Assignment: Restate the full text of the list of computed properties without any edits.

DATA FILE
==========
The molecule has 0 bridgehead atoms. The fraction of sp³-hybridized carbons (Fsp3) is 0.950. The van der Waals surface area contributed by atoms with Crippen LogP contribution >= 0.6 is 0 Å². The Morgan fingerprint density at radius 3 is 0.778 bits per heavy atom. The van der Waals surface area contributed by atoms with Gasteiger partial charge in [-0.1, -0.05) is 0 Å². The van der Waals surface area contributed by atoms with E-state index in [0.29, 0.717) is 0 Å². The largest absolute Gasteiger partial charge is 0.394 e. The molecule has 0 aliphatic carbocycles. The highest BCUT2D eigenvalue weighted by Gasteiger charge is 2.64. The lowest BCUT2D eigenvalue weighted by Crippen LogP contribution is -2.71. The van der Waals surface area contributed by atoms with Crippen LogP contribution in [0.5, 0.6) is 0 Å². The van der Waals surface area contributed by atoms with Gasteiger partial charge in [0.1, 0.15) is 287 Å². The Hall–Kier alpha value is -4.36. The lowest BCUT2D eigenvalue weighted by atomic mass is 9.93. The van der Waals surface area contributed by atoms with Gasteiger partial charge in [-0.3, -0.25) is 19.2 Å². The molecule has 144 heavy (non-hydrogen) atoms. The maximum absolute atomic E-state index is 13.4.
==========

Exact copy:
The molecule has 0 bridgehead atoms. The fraction of sp³-hybridized carbons (Fsp3) is 0.950. The van der Waals surface area contributed by atoms with Crippen LogP contribution >= 0.6 is 0 Å². The Morgan fingerprint density at radius 3 is 0.778 bits per heavy atom. The van der Waals surface area contributed by atoms with Gasteiger partial charge in [-0.1, -0.05) is 0 Å². The van der Waals surface area contributed by atoms with E-state index in [0.29, 0.717) is 0 Å². The largest absolute Gasteiger partial charge is 0.394 e. The molecule has 0 aliphatic carbocycles. The highest BCUT2D eigenvalue weighted by Gasteiger charge is 2.64. The lowest BCUT2D eigenvalue weighted by Crippen LogP contribution is -2.71. The van der Waals surface area contributed by atoms with Crippen LogP contribution in [0.5, 0.6) is 0 Å². The van der Waals surface area contributed by atoms with Gasteiger partial charge in [0.1, 0.15) is 287 Å². The Hall–Kier alpha value is -4.36. The lowest BCUT2D eigenvalue weighted by atomic mass is 9.93. The van der Waals surface area contributed by atoms with Gasteiger partial charge in [-0.3, -0.25) is 19.2 Å². The molecule has 144 heavy (non-hydrogen) atoms. The maximum absolute atomic E-state index is 13.4.